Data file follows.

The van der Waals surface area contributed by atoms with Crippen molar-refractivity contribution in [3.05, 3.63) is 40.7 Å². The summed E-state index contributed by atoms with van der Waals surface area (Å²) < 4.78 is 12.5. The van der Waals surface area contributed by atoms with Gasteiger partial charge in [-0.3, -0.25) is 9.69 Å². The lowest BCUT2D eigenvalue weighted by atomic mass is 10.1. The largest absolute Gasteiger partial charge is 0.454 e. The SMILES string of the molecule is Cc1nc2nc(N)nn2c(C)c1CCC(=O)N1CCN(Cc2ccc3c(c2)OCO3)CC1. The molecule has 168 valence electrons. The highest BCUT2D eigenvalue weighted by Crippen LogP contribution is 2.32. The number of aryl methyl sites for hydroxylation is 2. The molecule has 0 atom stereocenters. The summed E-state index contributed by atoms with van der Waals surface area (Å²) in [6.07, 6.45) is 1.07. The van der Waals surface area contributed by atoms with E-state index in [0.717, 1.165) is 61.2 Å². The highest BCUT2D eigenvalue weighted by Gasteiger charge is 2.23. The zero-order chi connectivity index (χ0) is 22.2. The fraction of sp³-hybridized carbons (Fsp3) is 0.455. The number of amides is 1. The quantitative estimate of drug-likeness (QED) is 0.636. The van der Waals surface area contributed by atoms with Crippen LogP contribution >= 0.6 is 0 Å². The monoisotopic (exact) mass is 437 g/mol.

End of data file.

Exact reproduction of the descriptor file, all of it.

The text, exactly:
The van der Waals surface area contributed by atoms with Crippen molar-refractivity contribution in [3.05, 3.63) is 40.7 Å². The summed E-state index contributed by atoms with van der Waals surface area (Å²) < 4.78 is 12.5. The van der Waals surface area contributed by atoms with Gasteiger partial charge in [-0.3, -0.25) is 9.69 Å². The lowest BCUT2D eigenvalue weighted by atomic mass is 10.1. The largest absolute Gasteiger partial charge is 0.454 e. The SMILES string of the molecule is Cc1nc2nc(N)nn2c(C)c1CCC(=O)N1CCN(Cc2ccc3c(c2)OCO3)CC1. The molecule has 168 valence electrons. The highest BCUT2D eigenvalue weighted by Crippen LogP contribution is 2.32. The number of aryl methyl sites for hydroxylation is 2. The molecule has 0 atom stereocenters. The summed E-state index contributed by atoms with van der Waals surface area (Å²) in [6.07, 6.45) is 1.07. The van der Waals surface area contributed by atoms with E-state index in [0.717, 1.165) is 61.2 Å². The highest BCUT2D eigenvalue weighted by Gasteiger charge is 2.23. The zero-order chi connectivity index (χ0) is 22.2. The fraction of sp³-hybridized carbons (Fsp3) is 0.455. The number of amides is 1. The quantitative estimate of drug-likeness (QED) is 0.636. The van der Waals surface area contributed by atoms with Crippen LogP contribution >= 0.6 is 0 Å². The monoisotopic (exact) mass is 437 g/mol.